What are QR Codes?
Pros and Cons of QR Codes on Resumes
- There’s no missing a QR code on a resume. It’s an eye-catching feature amid all the type, and now that people are used to seeing these barcodes everywhere, it’s likely that the recruiter or hiring manager will scan it (as long as they know what it leads to).
- It’s efficient. A simple internet search is almost always part of the recruitment / interview process, no matter what industry you’re in. When you include a QR code on your resume that directs people to your LinkedIn profile, professional website/portfolio, or a list of relevant links, you control (or at least influence) which online information you want the job providers to see first. Plus, you also reduce the risk of mistaken identity — an issue that happens more often than you think when recruiters and businesses Google prospective employees before meeting them in person.
- It gives you tech cred. Including a QR code in your resume shows employers that you are aware of and proficient in current technology.
- It’s a space saver. Your resume should be as succinct as possible, based on your level of experience. So, if you’ve already reached two pages and haven’t even gotten to education and professional accolades, a QR code is a great way to offer recruiters additional information that you don’t have room for. For example, it could direct them to a list of articles you’ve published; your professional website, where you explain your expertise in more depth; a press release relating to one of your biggest professional accomplishments; or an online portfolio of your work and/or past clients.
- If not done right, they can waste hiring managers’ time. A QR code is only successful if it helps make the recruiting process easier, offering additional evidence that you are the absolute best person for the job. It should supplement, not replace basic resume content. Think about it like this: Not all hiring managers will scan the code, so the information it leads to better not be essential for consideration.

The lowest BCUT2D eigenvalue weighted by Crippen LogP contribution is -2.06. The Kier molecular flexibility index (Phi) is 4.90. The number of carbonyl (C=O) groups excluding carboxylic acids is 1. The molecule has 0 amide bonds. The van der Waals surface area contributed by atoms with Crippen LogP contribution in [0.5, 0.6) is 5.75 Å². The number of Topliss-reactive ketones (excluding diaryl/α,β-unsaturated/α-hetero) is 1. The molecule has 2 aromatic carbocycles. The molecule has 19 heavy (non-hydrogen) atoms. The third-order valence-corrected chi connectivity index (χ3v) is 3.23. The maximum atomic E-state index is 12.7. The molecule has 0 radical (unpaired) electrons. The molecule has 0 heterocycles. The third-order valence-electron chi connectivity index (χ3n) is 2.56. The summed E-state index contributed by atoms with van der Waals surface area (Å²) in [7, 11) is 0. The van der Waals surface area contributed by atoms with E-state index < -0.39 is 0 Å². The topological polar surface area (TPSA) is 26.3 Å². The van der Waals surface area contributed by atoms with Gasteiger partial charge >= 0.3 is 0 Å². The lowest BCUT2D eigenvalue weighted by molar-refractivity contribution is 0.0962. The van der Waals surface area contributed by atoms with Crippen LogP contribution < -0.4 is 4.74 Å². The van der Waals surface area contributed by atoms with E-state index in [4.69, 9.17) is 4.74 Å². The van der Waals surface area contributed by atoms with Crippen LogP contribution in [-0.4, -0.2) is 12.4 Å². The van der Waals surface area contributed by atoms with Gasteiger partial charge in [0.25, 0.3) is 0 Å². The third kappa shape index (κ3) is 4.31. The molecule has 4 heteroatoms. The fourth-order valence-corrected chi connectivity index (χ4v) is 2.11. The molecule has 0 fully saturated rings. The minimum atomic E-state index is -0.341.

- It doesn’t make sense for every industry or level of experience. Not all industries are wooed by technical prowess. If you are not in a field that values high-tech know-how, then it probably doesn’t make sense to include a QR code on your resume. Likewise, even if you are applying for a job in a forward-thinking industry, you won’t impress anyone by including a QR code that doesn’t add true value to your resume.
- It might not work. You can (and should) test the QR code to make sure it links to the right website or profile, but if a recruiter opens your resume on their phone, they’ll have no way to scan it. Yet another reason to connect the code to supporting information/materials, not requirements listed in the job description.
Adding a QR Code to Your Resume in Four Easy Steps
- Decide where you want the QR code to lead. The most obvious choice is to connect the QR code to your LinkedIn profile. Hiring managers and recruiters will Google you anyway, so you might as well give them a direct link to the online content you want them to see. On the other hand, if you are a creative professional or entrepreneur with a business website or online portfolio that is pertinent to the job you’re applying to, then the QR code should link to that. You can also create a QR code that allows people to access a PDF, which is helpful if there are additional documents you were requested to submit, in addition to your resume and cover letter. Or, if you’re applying for a job in television, radio, performance art, education, or politics/public service, you could link to a video that demonstrates your public speaking skills, talent, or teaching style.
- Create the QR code. Now that QR codes are so popular, it’s easy to generate them online for free. Three great, user-friendly options are Google, QR Code Generator, and Beaconstac. Just upload your PDF or copy and paste your LinkedIn profile or website/portfolio URL into the designated field, select the frame or design you want (keep it simple and professional, since you’ll be using it on your resume), and, if you have the option, add text to the QR code that indicates what it links to. Then, download the QR code (usually in PNG format) to your computer, print it out, and test it to make sure it works.
- Find the right spot for the code, and upload the image onto your resume. Typically, the best place for a QR code on a resume is at the very top near your contact information or in a sidebar where hiring managers and recruiters will spot it right away. If you are working with a professional resume writer, simply let them know where you want the QR code to be inserted, send them the file, and they’ll take care of it. Otherwise, use the text-box or insert-image function on MS Word to place the code where you want it to be.
- Send your fancy new resume to hiring managers and/or recruiters. If you weren’t able to include a text label on the QR code image, you might want to include a quick note in your cover letter that explains where the QR code leads. Many people won’t click on unmarked links, due to reasonable fears of scams and hackers; if the content is important enough for you to include it on your resume, you want to make sure it isn’t ignored. Then, convert your resume to a PDF file and send it out!